Warriors

With technical fouls piling up, Warriors look to strike a balance

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USATSI

With technical fouls piling up, Warriors look to strike a balance

OAKLAND -- Maybe it’s the sense of entitlement that comes with unprecedented success followed by immense popularity, but the Warriors have become one of those teams that make NBA officials cringe.

The griping and gesturing and staring and occasional profanity -- the Warriors are guilty of it all and, yes, sometimes the calls are so atrocious they’re an affront to the art of refereeing.

General manager Bob Myers has seen and heard enough. On Thursday, he acted.

In the wake of the Warriors being slammed with five technical fouls and the ejection of Draymond Green on 125-105 loss to Oklahoma City on Tuesday, Myers met with the team to discuss on-court conduct and the spate of technical fouls that are assessed to the Warriors.

“Hopefully, they remembered it for more than five minutes and they hung on to it,” he said prior to a 121-103 victory over the Mavericks. “But you never know. It seems like they were listening a little bit.”

Green quickly proved containing this issue is going to be a work in progress. He picked up technical foul with 8:12 left in the second quarter. After making a layup in transition, the ball dropped into his lap before he quickly dumped it on the floor and that was enough for referee Tre Maddox to issue a delay of game warning.

When Green, jogging out near the midcourt stripe with his back to Maddox, heard the delay whistle, he turned and raised both arms in surprise. As he spun away, getting back on defense, he waved his hand in the general direction of Maddox, who was maybe 40 feet away when he whistled the technical.

“Miss more layups, don’t let the ball hit me and then don’t throw air punches, which I’m still trying to find out what an air punch was,” Green said as part of a colorful, animated, scientific response.

That was Green’s 14th technical foul, leaving two away from a one-game suspension, something that surely was on Myers’ mind as addressed the team earlier in the day.

“They’ve worked very hard as individuals to cultivate a reputation that I think is mostly appreciated out there, certainly in our local market,” Myers said. “Beyond that, through their play and their character, their demeanor, the way Steve coaches, the way they share. I said that we need to work to protect that and acknowledge it. But that takes care to sustain that.”

Green leads the NBA with 14 technical fouls, according to NBA.com statistics. Kevin Durant is tied for second with 11. Steve Kerr has five, leaving him in a six-way tie for fourth place among coaches, which is a problem in itself.

“I’m as guilty as anybody,” Kerr said. “I think I’m second in the league in coaches’ technicals with seven. We all need to do a better job of staying poised. I don’t like the look of the constant complaining, myself included. We have to get better with that.”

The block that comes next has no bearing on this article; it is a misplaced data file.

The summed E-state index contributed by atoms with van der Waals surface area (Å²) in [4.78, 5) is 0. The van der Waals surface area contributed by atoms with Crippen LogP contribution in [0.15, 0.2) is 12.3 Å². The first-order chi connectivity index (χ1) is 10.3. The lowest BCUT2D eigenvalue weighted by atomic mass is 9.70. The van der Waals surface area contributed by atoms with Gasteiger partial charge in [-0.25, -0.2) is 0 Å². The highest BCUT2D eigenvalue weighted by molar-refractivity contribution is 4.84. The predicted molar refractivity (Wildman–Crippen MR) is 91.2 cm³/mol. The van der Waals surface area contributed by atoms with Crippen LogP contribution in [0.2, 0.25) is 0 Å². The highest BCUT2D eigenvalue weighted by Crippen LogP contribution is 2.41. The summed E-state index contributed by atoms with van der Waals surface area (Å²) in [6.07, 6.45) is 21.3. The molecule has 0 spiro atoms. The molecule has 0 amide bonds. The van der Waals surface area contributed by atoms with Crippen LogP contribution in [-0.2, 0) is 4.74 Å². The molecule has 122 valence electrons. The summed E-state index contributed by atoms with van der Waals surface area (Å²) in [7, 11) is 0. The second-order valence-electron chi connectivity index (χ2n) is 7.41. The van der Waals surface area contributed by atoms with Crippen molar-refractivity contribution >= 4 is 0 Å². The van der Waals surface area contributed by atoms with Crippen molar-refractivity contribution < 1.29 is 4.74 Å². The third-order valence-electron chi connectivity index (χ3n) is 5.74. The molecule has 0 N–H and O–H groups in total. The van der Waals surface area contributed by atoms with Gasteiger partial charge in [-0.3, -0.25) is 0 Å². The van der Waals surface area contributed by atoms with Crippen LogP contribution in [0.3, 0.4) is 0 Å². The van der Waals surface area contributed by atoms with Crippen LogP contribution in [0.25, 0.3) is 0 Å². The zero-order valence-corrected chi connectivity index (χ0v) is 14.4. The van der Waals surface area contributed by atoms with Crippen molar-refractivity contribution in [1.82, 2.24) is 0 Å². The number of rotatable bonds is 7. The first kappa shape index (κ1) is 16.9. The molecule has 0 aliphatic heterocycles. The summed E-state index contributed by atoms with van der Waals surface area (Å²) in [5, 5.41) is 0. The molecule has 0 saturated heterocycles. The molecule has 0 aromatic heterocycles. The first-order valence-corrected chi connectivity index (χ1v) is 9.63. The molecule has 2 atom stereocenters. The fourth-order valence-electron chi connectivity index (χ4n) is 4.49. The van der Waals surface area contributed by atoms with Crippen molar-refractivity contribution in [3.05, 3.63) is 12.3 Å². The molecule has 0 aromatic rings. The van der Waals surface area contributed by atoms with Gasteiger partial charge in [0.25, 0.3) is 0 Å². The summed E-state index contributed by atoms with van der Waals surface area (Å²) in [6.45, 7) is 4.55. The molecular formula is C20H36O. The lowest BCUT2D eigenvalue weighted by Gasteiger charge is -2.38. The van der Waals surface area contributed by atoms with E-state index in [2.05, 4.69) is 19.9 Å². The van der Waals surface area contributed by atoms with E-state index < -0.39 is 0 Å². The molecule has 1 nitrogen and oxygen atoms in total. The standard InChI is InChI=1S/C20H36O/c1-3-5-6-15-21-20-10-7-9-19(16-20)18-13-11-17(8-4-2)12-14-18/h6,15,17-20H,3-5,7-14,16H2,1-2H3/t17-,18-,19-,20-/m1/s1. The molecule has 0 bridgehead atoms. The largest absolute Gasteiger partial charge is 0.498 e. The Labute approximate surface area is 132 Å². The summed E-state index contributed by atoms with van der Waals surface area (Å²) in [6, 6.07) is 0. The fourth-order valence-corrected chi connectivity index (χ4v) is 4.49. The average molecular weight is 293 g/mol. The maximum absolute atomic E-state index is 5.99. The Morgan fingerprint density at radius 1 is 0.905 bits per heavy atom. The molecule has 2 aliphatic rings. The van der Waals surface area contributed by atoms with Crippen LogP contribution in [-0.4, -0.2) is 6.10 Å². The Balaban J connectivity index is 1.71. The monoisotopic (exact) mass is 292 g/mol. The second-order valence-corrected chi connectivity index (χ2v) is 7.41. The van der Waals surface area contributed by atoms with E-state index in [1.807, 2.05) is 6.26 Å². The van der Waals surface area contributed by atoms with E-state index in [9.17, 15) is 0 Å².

Kerr was wrong on his total but correct in his acknowledgment. The Warriors are tarnishing what once was a fairly upstanding reputation.

The players are keeping officials busy. The Warriors have been slapped with 35 technical fouls, putting them in a first-place tie with the Suns and two ahead of Oklahoma City.

Green and Durant account for 25, with no other player with more than two (Stephen Curry and Andre Iguodala).

“We want competitive people,” Myers said. “One of my favorite things about Steve and Draymond is their deep, deep competitiveness. That’s fantastic. That’s what we want. But at the same time, how do you channel that appropriately? How do I do it? How do they do it? How do any of us that have that inside of us live in that?

“You don’t want to tame someone who has that characteristic. But I think they both would say that they can work on that.”

There is a line that must be walked and managed. The Warriors at their best are a passionate bunch, with Green and Kerr particularly fiery. But if they can’t keep their emotional blazes under some degree of control, it could backfire.

“We need to represent our team in a better light,” Kerr said.

“Just play the game,” Durant said. “Worry about each possession and trying to be the best we can each possession, trying to win in possession. We did that tonight. That’s a step in the right direction and that’ll make up for a lot of problems if we just worry about trying to win each possession no matter what.

“Guys flew around tonight. We got stops. We blocked shots. It felt like we got back to getting our hands on basketballs, helping out a little bit more, getting steals. When we do that, we don’t have enough time to worry about refs.”

Chris Paul being evaluated for a right hamstring injury following Game 5

Chris Paul being evaluated for a right hamstring injury following Game 5

The Rockets picked up a big win in Game 5 on Thursday night, but they may have suffered a very big loss as well.

Inside the final minute of the fourth quarter, Chris Paul drove on Warriors guard Quinn Cook. Paul missed the shot and his landing seemed innocent enough, but the All-Star guard came up limping and was holding the back of his right leg as the play moved to the Warriors' end of the court. After a stoppage in play a few moments later, Paul limped to the sideline and didn't return to the game.

Following the game, the Rockets announced that Paul is being evaluated for a right hamstring injury. According to the TNT broadcast, Paul is receiving treatment for the injury and the team will release more information on Friday.